Published: Mon, Dec 17, 2018
Author: Karl Vella
Type: Insight

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Over the past two weeks in Katowice, Poland, nearly 25,000 delegates from around the world gathered for the twenty fourth Conference of the Parties under the United Nations Framework Convention on Climate Change (UNFCCC), also known as COP24. The main objective was to hammer out the rules of implementation for the Paris Agreement, referred to by many as the Paris Rulebook.

Together, WBCSD and our members hosted or were involved in over 20 events in what’s come to be called the most important climate conference since COP21 in Paris back in 2015.

While the negotiations on the Rulebook progressed relatively slowly but smoothly in terms of narrowing down options on technical aspects of implementation (reporting on progress, transparency on process, etc.), discussions quickly turned political as several countries did not respond to calls for increased ambition.

In other words, discussions at the conference reflected a significant disconnect from the messages of urgency heard throughout the year at major events like the Global Climate Action Summit (GCAS) in San Francisco, and in the recently released IPCC Special Report on 1.5°C, which highlighted that the impacts of 2°C global warming are far greater and more catastrophic than the world had previously realized.

The mood and messaging across the COP resounded that, while a 1.5°C world is still possible, it will require radical and urgent transformation of all systems at an unprecedented scale. This is precisely why this year’s negotiations were so important: adopting strong rules in 2018 would lead to better and more ambitious commitments and outcomes in the future.

Ultimately, the agreement reached in Katowice on the Rulebook is an important step forward towards operationalizing the Paris Agreement and reflects positively on the strength of the multilateral governmental process on climate change.

“We are driven by our sense of humanity and commitment to the well-being of the earth that sustains us and those generations that will replace us,” Michal Kurtyka, Secretary of State in Poland's Ministry of Energy and Environment Ministry, who presided over the conference.

Referring to the difficulty of finding global consensus on such technical and politically complicated issues, he said: “under these circumstances, every single step forward is a big achievement. And through this package, you have made 1,000 little steps forward together.”

The Talanoa Call For Action, adopted during the second week of the COP, calls on governments to work with all stakeholders to enhance global ambition by 2020 and to develop long-term, low-emission development strategies, government and international agencies to step up financial, technical and technological cooperation and private sector leaders to be agents of change.

Forward-thinking global businesses were united in their call for increased climate ambition, clear rules and strong enablers for implementing the Paris Agreement and measuring progress, despite clear divides emerging between blocs of negotiating countries.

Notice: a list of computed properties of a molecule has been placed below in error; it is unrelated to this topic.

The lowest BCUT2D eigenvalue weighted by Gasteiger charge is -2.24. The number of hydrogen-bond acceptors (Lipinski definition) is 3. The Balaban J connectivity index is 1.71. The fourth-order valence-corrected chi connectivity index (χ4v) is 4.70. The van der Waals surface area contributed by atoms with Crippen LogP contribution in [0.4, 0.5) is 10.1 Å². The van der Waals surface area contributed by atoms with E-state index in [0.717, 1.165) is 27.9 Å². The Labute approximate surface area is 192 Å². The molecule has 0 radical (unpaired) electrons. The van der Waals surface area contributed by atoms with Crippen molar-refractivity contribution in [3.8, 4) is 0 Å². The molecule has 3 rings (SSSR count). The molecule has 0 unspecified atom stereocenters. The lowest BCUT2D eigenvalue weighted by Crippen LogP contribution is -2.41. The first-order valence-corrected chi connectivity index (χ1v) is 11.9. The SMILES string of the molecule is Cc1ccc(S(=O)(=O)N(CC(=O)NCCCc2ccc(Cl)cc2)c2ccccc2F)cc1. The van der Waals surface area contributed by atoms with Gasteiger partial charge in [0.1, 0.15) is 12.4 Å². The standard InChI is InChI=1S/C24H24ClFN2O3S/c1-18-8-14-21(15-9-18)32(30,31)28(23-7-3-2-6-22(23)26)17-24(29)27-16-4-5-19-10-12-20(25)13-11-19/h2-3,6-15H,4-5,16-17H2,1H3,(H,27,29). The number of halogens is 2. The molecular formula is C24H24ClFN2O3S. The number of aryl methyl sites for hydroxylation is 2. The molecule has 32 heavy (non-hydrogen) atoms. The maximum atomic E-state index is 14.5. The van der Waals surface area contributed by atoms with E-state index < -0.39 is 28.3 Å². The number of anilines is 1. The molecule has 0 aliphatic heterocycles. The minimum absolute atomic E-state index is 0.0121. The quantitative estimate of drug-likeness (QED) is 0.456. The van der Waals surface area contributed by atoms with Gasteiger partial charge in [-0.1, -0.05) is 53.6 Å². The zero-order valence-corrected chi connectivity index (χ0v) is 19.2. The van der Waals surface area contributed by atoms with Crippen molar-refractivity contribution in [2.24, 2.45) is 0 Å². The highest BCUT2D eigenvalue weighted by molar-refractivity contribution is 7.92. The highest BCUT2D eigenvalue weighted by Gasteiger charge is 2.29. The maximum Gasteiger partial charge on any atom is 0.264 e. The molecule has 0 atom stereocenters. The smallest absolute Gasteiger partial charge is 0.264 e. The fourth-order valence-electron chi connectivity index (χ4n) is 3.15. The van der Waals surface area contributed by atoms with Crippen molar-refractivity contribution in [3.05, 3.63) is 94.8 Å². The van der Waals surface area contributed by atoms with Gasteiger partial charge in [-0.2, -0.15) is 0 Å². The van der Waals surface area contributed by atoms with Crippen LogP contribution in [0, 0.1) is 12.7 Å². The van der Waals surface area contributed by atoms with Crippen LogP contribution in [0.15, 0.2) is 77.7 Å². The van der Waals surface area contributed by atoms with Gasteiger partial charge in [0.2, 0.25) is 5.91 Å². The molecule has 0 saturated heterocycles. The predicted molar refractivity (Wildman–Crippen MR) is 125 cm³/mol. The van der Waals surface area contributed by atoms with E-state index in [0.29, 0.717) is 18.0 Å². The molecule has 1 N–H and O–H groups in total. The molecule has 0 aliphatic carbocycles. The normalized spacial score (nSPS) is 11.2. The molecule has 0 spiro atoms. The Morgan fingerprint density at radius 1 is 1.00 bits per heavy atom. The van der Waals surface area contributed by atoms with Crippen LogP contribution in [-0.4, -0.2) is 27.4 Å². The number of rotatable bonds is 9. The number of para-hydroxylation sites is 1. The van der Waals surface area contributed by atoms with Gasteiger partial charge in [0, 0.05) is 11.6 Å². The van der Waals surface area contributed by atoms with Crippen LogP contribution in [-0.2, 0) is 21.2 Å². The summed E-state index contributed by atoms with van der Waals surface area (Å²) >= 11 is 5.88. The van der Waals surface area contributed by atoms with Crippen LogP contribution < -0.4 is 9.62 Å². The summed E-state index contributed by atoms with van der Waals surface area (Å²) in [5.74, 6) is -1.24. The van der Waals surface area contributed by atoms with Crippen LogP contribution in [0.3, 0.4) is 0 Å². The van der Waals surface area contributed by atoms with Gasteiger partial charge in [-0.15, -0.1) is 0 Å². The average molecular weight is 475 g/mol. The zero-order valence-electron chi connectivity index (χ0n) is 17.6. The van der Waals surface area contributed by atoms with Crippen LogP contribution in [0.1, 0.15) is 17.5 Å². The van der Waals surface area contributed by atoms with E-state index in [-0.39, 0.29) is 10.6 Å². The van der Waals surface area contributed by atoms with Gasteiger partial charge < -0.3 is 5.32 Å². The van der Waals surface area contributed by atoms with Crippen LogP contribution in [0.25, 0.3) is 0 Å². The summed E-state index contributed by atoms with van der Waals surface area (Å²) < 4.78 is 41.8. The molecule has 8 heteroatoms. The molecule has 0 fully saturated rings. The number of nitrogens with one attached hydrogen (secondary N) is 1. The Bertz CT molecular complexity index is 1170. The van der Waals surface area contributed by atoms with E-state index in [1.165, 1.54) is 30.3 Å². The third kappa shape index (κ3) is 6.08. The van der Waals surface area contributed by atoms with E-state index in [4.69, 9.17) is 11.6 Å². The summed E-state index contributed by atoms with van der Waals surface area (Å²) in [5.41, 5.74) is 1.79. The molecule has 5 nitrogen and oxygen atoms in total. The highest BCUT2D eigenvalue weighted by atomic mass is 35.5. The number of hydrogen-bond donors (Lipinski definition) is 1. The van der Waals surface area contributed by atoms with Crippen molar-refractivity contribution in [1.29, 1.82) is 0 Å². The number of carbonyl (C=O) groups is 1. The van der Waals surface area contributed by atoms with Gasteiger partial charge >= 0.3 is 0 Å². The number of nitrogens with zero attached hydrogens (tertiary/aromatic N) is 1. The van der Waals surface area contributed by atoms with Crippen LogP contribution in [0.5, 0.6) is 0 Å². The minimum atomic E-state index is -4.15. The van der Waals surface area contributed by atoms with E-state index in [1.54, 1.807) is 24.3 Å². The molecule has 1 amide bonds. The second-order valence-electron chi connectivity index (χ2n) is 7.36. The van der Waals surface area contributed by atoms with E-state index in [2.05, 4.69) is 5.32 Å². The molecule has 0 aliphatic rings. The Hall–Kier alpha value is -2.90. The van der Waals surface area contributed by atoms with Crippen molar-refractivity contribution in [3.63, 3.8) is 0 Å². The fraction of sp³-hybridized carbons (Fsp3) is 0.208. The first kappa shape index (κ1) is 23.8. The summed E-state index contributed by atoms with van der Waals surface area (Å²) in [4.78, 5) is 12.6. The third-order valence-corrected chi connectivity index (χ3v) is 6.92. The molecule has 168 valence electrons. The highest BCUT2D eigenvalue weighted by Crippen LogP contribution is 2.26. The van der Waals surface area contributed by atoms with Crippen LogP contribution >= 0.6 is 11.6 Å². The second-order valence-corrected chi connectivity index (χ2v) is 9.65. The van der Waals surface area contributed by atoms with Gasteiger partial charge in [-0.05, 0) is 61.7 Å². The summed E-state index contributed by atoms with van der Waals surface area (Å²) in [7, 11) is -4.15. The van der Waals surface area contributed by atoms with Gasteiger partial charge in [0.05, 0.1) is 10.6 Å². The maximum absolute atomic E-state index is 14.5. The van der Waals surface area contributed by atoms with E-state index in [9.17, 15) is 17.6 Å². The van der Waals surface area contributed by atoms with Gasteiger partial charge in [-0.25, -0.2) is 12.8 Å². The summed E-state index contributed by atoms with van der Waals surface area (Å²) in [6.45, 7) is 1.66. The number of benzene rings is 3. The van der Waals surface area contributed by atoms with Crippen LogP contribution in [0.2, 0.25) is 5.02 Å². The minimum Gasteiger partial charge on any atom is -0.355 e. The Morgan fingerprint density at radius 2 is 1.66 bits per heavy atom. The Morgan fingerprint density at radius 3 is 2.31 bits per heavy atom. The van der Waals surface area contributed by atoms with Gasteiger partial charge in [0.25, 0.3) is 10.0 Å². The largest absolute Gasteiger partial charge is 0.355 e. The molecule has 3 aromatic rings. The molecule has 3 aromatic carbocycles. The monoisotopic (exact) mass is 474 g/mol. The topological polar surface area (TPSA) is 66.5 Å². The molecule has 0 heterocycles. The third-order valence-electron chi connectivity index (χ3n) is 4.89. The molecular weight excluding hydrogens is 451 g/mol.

“Industry and the private sector more broadly are no longer the problem, but key partners for investing in innovation to find the solutions to tackle the climate challenge,” said Tomasz Chruszczow, Poland’s High-Level Climate Champion.

“The UNFCCC has been working to build strong ties to non-State actors in an effort to connect these annual negotiations to leaders making a difference in the real world,” said Kay Merce from the Global Climate Action team at the UNFCCC. “We have worked very hard to have businesses discuss the key question of ‘how do we get there?’ That is how we reach the Paris Agreement, by building these dialogues between businesses and ministers.”

At the COP itself, WBCSD members demonstrated their commitment to transformative action through tangible, scalable solutions across numerous events including the UNFCCC Global Climate Action Industry Day, the Low-Emissions Solutions Conferences and the through the official Talanoa Dialogue process

Taking climate ambition to the next level - industry leadership in action

Industry leadership was a central theme across the entire COP, in large part, because industry and business have a responsibility to help ensure that the workforce is not left behind as we accelerate transition to a net-zero emission economy.

Samantha Smith, Director at the Just Transition Centre (ITUC), set the tone for the Global Climate Action Industry Day, saying that dialogue between business, unions and governments will be critical for “managing major shifts” in the global economy and the workplace as countries move to address the climate challenge.

“People need job security, and they need to be good jobs. The same process applies to workers and communities in sunset industries,” she said. In other words, business and industry should be poised and ready to reskill individuals and reshape communities who may be affected by the low-carbon transition.

Business and industry are critical for the “just transition,” but they’re also key partners for reducing emissions.

During the COP Industry Day, Roger Steens, Director of Sustainability at Tata Steel Europe said, “So many people talk about needing the technologies for reducing emissions, but the industry activity needed to create those technologies is going to create emissions.

“We need to recognize that we’re moving from a fossil fuels society to a materially dense society – which requires industry responsibility for moving away from emissions,” he said.

Many business leaders are already making big changes.

For example, James Goudreau, Head of Climate at Novartis, explained the process behind the company’s decision to put climate action at the heart of its new internal strategy: “We’re a science company so whatever we do should make sense from a science perspective,” he said.